17_hydrogen - UCSD Physics 12 The Hydrogen Economy What it...

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Unformatted text preview: UCSD Physics 12 The Hydrogen Economy What it is, and what it isn't UCSD Physics 12 The Transportation Problem About a third of our annual energy usage goes into transportation Gasoline makes this very convenient packs as much as 11 Calories per gram though heat-engine efficiency is just 20% Natural gas very bulky (and will run out) We've seen the problems with ethanol (from corn) Solar cars are impractical, at 12 horsepower Electric cars need batteries (but could at least use solar/wind as source of electricity) batteries store only 0.021 Calories per gram some gain in fact that conversion to mechanical is 90% efficient Desperately need a replacement for portable gasoline Spring 2010 2 Q 2 UCSD Physics 12 The Hydrogen Solution If we could find pockets of hydrogen gas, this would be great, as hydrogen carries about 32 Calories/gram through simple reaction: 2H2 + O2 2H2O Two big problems: No natural pockets of hydrogen gas Very bulky in gaseous form 11,000 times less energy-dense than gasoline 3 times more bulky than natural gas, energy-wise First point is more fundamentally significant: Hydrogen is not a fuel source for our future Spring 2010 3 UCSD Physics 12 Hydrogen Extraction But hydrogen can be extracted from naturally occurring substances (like H2O) This hydrogen is "post-reaction" hydrogen, meaning it's the end-product of an energetic reaction To get the hydrogen back, we have to put energy in, running the reaction backwards In essence, hydrogen becomes a way to store energy derived from other (traditional?) sources Spring 2010 4 UCSD Physics 12 Electrolysis One way hydrogen can be extracted is from water via electrolysis pass electric current through water and dissociate hydrogen from oxygen hydrogen forms on negative terminal, oxygen on positive terminal bubbles are collected for use twice as much H2 forms as O2 (can you figure out why?) Spring 2010 5 UCSD Physics 12 Defeating the purpose? Hydrogen burns very cleanly, producing little more than water this is great for the environment But if the hydrogen is produced by fossil-fuelpowered plants, all this advantage is lost coal puts out tons of CO2, plus SO2, and other nasties have to deal with plant efficiency (33%) times electrolysis efficiency (65%) times engine efficiency (optimistic 65% fuel cell??) = 14% better off burning fossil fuel directly in your car, and getting 20% efficiency that is, less CO2 would be emitted this way Spring 2010 Q 6 UCSD Physics 12 Sensible Solutions For cleanliness and efficiency, really want to use solar or wind power to run the electrolysis this way, it's zero-emission more importantly, it's not then diminishing a resource Downside is that we would need to greatly expand our electricity production far beyond today's levels because all transportation would have to come out of this resource exacerbated by inefficiencies of process Doesn't make sense to pursue hydrogen until we ramp up non-fossil electricity production Spring 2010 7 UCSD Physics 12 Hydrogen Fuel Cells Fuel cells essentially run electrolysis backwards, gaining electrical energy from the bonding of hydrogen gas with oxygen gas Theoretical efficiency is 83%, but practical efficiency may be <65% much better than heat engine at 2025% Spring 2010 8 UCSD Physics 12 Hydrogen Fuel Cell Car GM made a hydrogen fuel cell car prototype price tag: $1M but, it can be done, and would certainly be cheaper in mass-production--but not clear we'll take this path Spring 2010 9 UCSD Physics 12 Announcements and Assignments Extra Credit posted: up to 2% of grade start early: putting off until deadline will be ugly HW #8 posted, due 5/28 Spring 2010 10 ...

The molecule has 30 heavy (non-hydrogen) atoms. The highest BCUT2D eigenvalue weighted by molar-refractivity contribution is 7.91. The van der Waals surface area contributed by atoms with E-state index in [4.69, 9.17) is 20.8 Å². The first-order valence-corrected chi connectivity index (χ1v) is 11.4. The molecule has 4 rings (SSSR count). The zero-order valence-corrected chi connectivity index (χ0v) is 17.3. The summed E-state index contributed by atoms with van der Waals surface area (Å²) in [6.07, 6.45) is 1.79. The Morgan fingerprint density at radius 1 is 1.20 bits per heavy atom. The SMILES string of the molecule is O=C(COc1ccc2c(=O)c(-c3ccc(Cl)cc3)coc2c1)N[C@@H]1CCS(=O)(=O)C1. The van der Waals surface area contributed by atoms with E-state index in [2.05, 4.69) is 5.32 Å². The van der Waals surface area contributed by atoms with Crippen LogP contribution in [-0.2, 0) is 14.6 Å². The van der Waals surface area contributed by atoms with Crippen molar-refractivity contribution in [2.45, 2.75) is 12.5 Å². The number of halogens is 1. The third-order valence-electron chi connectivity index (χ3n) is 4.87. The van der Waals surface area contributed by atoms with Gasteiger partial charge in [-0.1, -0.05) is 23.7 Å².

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This note was uploaded on 02/12/2012 for the course PHYSICS 104 taught by Professor Staff during the Fall '10 term at Rutgers.

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